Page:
Verse 17 is referenced through both partial quote and editorial insert in Apology of the Augsburg Confession, Article 15: Human Traditions in the Church (AP 15.12) to show that there are no rituals or traditions that must come before God's gift of righteousness or that those whom God justifies must earn grace through them.

Verse 19 is quoted in Apology of the Augsburg Confession, Article 12: Repentance (AP 12.33) to show that the power of the law is to terrify the conscience, so the law alone drives people away from God. With the gospel, however, people are driven to Jesus.

Verse 21 is cited through editorial insert in Apology of the Augsburg Confession, Article 4: Justification (AP 4.29) within a quote from Augustine's On Nature and Grace that supports the Lutheran argument about the uselessness of works in regards to justification before God. Particularly here though, the point is that if we could justify our selves through our works, then Jesus would unnecessary, or as Paul puts it, "Christ died for nothing."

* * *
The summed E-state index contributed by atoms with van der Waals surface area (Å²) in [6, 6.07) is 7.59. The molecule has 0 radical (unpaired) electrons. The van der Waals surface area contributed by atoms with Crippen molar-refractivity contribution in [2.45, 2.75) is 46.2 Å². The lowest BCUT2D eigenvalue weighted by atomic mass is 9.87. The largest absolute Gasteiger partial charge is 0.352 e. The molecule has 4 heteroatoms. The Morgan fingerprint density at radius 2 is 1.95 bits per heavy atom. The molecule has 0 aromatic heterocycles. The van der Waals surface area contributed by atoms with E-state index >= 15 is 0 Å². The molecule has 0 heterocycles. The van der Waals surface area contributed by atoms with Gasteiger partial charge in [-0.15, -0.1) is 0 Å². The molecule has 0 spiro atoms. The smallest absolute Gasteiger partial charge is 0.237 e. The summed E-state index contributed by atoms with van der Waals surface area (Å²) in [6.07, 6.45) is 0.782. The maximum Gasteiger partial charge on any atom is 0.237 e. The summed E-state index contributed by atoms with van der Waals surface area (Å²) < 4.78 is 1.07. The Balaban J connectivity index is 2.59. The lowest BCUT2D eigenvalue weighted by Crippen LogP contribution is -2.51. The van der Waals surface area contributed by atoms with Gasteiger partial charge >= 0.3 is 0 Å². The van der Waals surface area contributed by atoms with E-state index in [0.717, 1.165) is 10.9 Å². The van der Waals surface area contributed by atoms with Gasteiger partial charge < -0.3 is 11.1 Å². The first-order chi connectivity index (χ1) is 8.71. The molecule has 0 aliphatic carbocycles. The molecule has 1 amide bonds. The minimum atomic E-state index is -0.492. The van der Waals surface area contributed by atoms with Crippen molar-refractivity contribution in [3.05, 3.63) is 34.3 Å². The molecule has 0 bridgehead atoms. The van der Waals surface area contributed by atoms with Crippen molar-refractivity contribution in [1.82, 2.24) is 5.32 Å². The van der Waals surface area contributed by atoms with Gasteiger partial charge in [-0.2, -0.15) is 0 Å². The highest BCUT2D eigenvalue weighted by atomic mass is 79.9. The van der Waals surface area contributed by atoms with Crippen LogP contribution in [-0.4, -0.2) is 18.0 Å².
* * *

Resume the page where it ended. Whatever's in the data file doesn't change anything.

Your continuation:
Luke 7:36-8:3

Only chapter 7 from this pericope has citations, but there are quite a few. First, the story of verse 37 and following is cited in Apology of the Augsburg Confession, Article 12: Repentance (AP 12.57). Note that this is the same part of AP 12 noted for the 2 Samuel reading above. The Luke 7 point is the connection between contrition and faith. Verses 48 and 50 are particularly quoted here to show that anointing woman was contrite, so when Jesus declares absolution, the faith she was given by God that moved her to anoint Jesus' feet is what receives Jesus' absolution that "uplifts and consoles her" (AP 12.57).